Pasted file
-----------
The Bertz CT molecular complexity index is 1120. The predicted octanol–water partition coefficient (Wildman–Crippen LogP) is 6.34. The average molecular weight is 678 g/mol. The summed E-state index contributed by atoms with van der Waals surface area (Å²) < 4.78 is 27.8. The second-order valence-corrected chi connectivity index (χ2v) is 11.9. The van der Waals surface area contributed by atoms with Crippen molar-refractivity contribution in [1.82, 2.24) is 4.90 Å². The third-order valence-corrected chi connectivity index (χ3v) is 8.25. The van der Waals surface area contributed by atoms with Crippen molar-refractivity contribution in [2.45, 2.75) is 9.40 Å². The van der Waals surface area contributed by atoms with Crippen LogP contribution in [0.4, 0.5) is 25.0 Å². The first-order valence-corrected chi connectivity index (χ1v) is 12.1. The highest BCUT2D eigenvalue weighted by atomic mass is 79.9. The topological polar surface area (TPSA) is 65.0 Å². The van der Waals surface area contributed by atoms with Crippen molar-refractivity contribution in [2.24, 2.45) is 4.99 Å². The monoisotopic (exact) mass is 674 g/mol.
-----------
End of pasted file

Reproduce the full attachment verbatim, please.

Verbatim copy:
The Bertz CT molecular complexity index is 1120. The predicted octanol–water partition coefficient (Wildman–Crippen LogP) is 6.34. The average molecular weight is 678 g/mol. The summed E-state index contributed by atoms with van der Waals surface area (Å²) < 4.78 is 27.8. The second-order valence-corrected chi connectivity index (χ2v) is 11.9. The van der Waals surface area contributed by atoms with Crippen molar-refractivity contribution in [1.82, 2.24) is 4.90 Å². The third-order valence-corrected chi connectivity index (χ3v) is 8.25. The van der Waals surface area contributed by atoms with Crippen molar-refractivity contribution in [2.45, 2.75) is 9.40 Å². The van der Waals surface area contributed by atoms with Crippen LogP contribution in [0.4, 0.5) is 25.0 Å². The first-order valence-corrected chi connectivity index (χ1v) is 12.1. The highest BCUT2D eigenvalue weighted by atomic mass is 79.9. The topological polar surface area (TPSA) is 65.0 Å². The van der Waals surface area contributed by atoms with Crippen molar-refractivity contribution in [2.24, 2.45) is 4.99 Å². The monoisotopic (exact) mass is 674 g/mol.